Consent Must Be Given By An Irrevocable Beneficiary Before Being Removed From A Life Insurance Policy feature image

Consent Must Be Given By An Irrevocable Beneficiary Before Being Removed From A Life Insurance Policy

When someone purchases life insurance they can choose who their beneficiaries are – that is, those who will receive a pay-out in the event of the insured’s death. When purchasing or registering for life insurance, the insured may choose to make a beneficiary revocable or irrevocable. The difference between the two is significant. An irrevocable beneficiary must agree to any changes made to a policy, and they can’t be removed from a policy without consent. A revocable beneficiary on the other hand, has no say in whether they remain a beneficiary or as to the payouts of an insurance policy. A situation where an irrevocable beneficiary is named might be when someone looks to add a spouse, or children to their insurance policy. A recent decision by the Ontario Superior Court of Justice highlights the resilience of an irrevocable beneficiary designation.

The insured names an irrevocable beneficiary

The insured (“CF”) started work as a bricklayer with a construction company on April 1, 2001. As part of his employment he was entitled to participate in an insurance policy. Under the plan, CF had basic life coverage of $30,000 as well as Accidental Death and Dismemberment Insurance of $40,000. He designated his common-law partner (“TP”) as the beneficiary, and when given the opportunity to make her designation revocable or irrevocable he chose the latter. The insurance form stated

You must make your beneficiary designation revocable or irrevocable by checking one of the circles below.

You may change a revocable beneficiary designation at any time.  You may not change an irrevocable beneficiary designation or make certain changes to your plan without the written consent of the irrevocable beneficiary.

TP and CF separated in 2010. But prior to that, on August 25, 2009, CF completed an Application for Group Coverage form, naming his neighbor (“TB”) as his beneficiary, requesting TP to be removed from coverage.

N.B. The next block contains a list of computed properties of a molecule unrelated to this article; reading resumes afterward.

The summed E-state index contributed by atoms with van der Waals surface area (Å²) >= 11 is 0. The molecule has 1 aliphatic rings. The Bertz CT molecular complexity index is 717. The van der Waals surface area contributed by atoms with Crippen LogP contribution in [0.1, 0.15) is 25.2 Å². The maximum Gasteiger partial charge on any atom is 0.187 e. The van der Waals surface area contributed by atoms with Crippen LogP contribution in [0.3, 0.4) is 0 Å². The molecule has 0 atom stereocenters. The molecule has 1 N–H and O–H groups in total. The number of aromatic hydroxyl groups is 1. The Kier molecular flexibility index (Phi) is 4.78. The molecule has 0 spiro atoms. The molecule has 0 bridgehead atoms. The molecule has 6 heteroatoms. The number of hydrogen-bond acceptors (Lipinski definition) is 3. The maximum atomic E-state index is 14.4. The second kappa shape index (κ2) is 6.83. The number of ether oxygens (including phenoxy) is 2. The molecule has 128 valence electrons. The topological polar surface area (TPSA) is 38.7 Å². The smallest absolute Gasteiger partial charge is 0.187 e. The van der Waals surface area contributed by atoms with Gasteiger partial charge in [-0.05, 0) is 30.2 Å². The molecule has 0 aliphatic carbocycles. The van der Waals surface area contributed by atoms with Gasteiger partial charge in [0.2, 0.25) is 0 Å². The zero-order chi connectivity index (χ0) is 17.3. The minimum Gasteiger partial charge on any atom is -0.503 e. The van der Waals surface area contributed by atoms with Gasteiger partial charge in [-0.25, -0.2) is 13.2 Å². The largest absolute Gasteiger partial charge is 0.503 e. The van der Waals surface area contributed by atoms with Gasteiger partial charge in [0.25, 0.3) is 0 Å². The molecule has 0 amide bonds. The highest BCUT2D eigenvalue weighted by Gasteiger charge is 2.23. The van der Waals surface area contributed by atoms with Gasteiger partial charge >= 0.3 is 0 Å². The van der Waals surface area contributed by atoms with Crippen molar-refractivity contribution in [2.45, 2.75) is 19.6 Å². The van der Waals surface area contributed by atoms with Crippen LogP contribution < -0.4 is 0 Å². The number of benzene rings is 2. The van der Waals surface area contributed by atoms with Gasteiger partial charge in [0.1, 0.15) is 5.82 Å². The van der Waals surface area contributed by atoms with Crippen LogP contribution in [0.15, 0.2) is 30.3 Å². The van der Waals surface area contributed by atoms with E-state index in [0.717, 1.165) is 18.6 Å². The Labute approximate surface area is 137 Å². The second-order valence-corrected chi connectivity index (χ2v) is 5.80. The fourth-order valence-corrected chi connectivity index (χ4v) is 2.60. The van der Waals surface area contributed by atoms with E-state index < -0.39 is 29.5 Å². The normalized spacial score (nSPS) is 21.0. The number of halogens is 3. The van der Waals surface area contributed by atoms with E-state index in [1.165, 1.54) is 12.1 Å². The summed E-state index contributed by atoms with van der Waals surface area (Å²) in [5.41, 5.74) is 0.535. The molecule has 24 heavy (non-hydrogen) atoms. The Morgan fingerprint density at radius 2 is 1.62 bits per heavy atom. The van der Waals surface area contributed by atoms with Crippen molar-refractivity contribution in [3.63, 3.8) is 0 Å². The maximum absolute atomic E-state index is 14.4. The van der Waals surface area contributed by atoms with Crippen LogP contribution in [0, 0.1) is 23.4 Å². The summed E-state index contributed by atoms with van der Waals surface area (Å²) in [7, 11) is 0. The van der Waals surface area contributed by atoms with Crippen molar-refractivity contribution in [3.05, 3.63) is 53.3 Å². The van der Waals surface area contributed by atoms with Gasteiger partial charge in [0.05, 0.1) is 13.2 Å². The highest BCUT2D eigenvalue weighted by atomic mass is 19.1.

Competing claims

CF died on April 2, 2011. Shortly thereafter TB requested payment of the insurance benefits she believed she was entitled to. However, she was advised that TP was the irrevocable beneficiary under the policy, and that all other beneficiary designations were invalid. Both TB and the insurance company attempted to reach TP. It was eventually made known that she died on January 6, 2014. Whether she knew about the death of CF is not known.

TP’s daughter went on to apply for an order directing the proceeds of the insurance benefit to be paid to her as the only heir to the estate. However, TB argued it was the wish of CF to name her as the beneficiary, entitling her to the proceeds.

TP’s daughter relied on an Ontario Court of Appeal decision from 2017 which stated,

Once an irrevocable designation is made in compliance with the Insurance Act – as it was here, in Ms. Sweet’s favour – the legislation imposes a regime over the policy and its proceeds that gives rights and protection to both the insurer and the named irrevocable beneficiary:  the insurer is protected in making payment to the beneficiary, the irrevocable beneficiary by the statutory right to remain as the named beneficiary entitled to receive the insurance moneys unless he or she consents to being removed.  The regime is designed to provide an element of certainty and predictability for those statutory rights and protections, which are reinforced by the legislature’s decision, reflected in s. 191(1) that, once an irrevocable designation is properly effected, the insured loses control over the insurance moneys and the moneys are immune from attack by the insured’s creditors and do not form part of the insured’s estate, and in s. 191(2) that a purported attempt to designate an irrevocable beneficiary without complying with s. 191(1) renders the designation revocable.

In the present case, the judge stated the court accepts the Court of Appeal’s decision as a binding one, writing “It is not clear that the deceased, (CF), although clearly wishing to change the beneficiary of his insurance contracts, had the legal capacity to do so without the consent of that beneficiary who was alive at that time and not notified of that request.”

As a result, TP’s daughter was entitled to the insurance benefits.

With over 130 years of combined litigation experience, the Insurance Team at HMC Lawyers has dealt with coverage issues on countless insurance claims. Our deep familiarity with the nuances of insurance policy language and knowledge of common law allows us to provide our clients with exceptional, insightful, and timely advice. We assist clients who disagree with an insurer’s decision regarding coverage, especially in complex or high-value losses. Contact us at 403-269-7220 or reach us online to talk today.

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